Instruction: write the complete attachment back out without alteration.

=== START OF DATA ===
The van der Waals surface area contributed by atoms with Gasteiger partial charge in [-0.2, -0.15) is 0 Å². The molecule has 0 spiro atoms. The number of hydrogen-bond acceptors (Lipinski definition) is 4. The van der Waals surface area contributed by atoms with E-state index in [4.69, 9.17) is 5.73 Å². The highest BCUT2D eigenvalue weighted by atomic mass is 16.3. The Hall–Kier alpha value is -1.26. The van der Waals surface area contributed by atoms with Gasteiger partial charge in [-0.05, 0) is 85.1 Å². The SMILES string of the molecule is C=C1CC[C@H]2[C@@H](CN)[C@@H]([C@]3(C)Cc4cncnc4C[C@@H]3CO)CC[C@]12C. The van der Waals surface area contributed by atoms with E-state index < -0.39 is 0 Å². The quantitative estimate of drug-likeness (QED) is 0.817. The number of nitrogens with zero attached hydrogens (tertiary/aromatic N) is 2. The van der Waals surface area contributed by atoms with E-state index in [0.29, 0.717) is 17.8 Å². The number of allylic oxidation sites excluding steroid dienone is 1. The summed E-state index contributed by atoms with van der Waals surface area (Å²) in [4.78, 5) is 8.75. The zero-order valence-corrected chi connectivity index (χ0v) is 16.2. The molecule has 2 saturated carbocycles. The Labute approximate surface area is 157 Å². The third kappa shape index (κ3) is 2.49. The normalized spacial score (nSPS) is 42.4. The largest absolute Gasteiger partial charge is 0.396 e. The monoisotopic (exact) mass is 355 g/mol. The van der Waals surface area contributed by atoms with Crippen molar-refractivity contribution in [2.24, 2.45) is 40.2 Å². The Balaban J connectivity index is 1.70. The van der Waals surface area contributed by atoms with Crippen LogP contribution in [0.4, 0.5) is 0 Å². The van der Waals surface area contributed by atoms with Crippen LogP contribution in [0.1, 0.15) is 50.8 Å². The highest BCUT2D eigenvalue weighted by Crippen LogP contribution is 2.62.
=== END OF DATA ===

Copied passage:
The van der Waals surface area contributed by atoms with Gasteiger partial charge in [-0.2, -0.15) is 0 Å². The molecule has 0 spiro atoms. The number of hydrogen-bond acceptors (Lipinski definition) is 4. The van der Waals surface area contributed by atoms with E-state index in [4.69, 9.17) is 5.73 Å². The highest BCUT2D eigenvalue weighted by atomic mass is 16.3. The Hall–Kier alpha value is -1.26. The van der Waals surface area contributed by atoms with Gasteiger partial charge in [-0.05, 0) is 85.1 Å². The SMILES string of the molecule is C=C1CC[C@H]2[C@@H](CN)[C@@H]([C@]3(C)Cc4cncnc4C[C@@H]3CO)CC[C@]12C. The van der Waals surface area contributed by atoms with E-state index < -0.39 is 0 Å². The quantitative estimate of drug-likeness (QED) is 0.817. The number of nitrogens with zero attached hydrogens (tertiary/aromatic N) is 2. The van der Waals surface area contributed by atoms with E-state index in [0.29, 0.717) is 17.8 Å². The number of allylic oxidation sites excluding steroid dienone is 1. The summed E-state index contributed by atoms with van der Waals surface area (Å²) in [4.78, 5) is 8.75. The zero-order valence-corrected chi connectivity index (χ0v) is 16.2. The molecule has 2 saturated carbocycles. The Labute approximate surface area is 157 Å². The third kappa shape index (κ3) is 2.49. The normalized spacial score (nSPS) is 42.4. The largest absolute Gasteiger partial charge is 0.396 e. The monoisotopic (exact) mass is 355 g/mol. The van der Waals surface area contributed by atoms with Crippen molar-refractivity contribution in [2.24, 2.45) is 40.2 Å². The Balaban J connectivity index is 1.70. The van der Waals surface area contributed by atoms with Crippen LogP contribution in [0.4, 0.5) is 0 Å². The van der Waals surface area contributed by atoms with Crippen LogP contribution in [0.1, 0.15) is 50.8 Å². The highest BCUT2D eigenvalue weighted by Crippen LogP contribution is 2.62.